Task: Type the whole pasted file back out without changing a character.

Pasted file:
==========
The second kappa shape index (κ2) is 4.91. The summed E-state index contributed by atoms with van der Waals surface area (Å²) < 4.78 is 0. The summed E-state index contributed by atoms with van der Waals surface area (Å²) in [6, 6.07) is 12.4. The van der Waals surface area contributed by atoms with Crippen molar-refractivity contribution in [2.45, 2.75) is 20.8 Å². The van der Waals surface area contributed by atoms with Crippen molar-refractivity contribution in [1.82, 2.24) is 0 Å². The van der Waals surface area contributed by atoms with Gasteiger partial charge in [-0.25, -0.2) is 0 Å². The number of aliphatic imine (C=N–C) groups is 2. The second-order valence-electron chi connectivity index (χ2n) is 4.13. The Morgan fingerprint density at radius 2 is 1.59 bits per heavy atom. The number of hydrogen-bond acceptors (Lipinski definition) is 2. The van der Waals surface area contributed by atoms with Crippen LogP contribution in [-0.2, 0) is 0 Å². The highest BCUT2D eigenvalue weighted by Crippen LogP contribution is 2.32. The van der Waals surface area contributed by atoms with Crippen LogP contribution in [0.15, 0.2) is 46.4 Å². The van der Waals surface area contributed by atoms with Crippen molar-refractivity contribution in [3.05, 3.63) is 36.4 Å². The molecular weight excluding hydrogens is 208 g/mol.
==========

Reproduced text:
The second kappa shape index (κ2) is 4.91. The summed E-state index contributed by atoms with van der Waals surface area (Å²) < 4.78 is 0. The summed E-state index contributed by atoms with van der Waals surface area (Å²) in [6, 6.07) is 12.4. The van der Waals surface area contributed by atoms with Crippen molar-refractivity contribution in [2.45, 2.75) is 20.8 Å². The van der Waals surface area contributed by atoms with Crippen molar-refractivity contribution in [1.82, 2.24) is 0 Å². The van der Waals surface area contributed by atoms with Gasteiger partial charge in [-0.25, -0.2) is 0 Å². The number of aliphatic imine (C=N–C) groups is 2. The second-order valence-electron chi connectivity index (χ2n) is 4.13. The Morgan fingerprint density at radius 2 is 1.59 bits per heavy atom. The number of hydrogen-bond acceptors (Lipinski definition) is 2. The van der Waals surface area contributed by atoms with Crippen LogP contribution in [-0.2, 0) is 0 Å². The highest BCUT2D eigenvalue weighted by Crippen LogP contribution is 2.32. The van der Waals surface area contributed by atoms with Crippen LogP contribution in [0.15, 0.2) is 46.4 Å². The van der Waals surface area contributed by atoms with Crippen molar-refractivity contribution in [3.05, 3.63) is 36.4 Å². The molecular weight excluding hydrogens is 208 g/mol.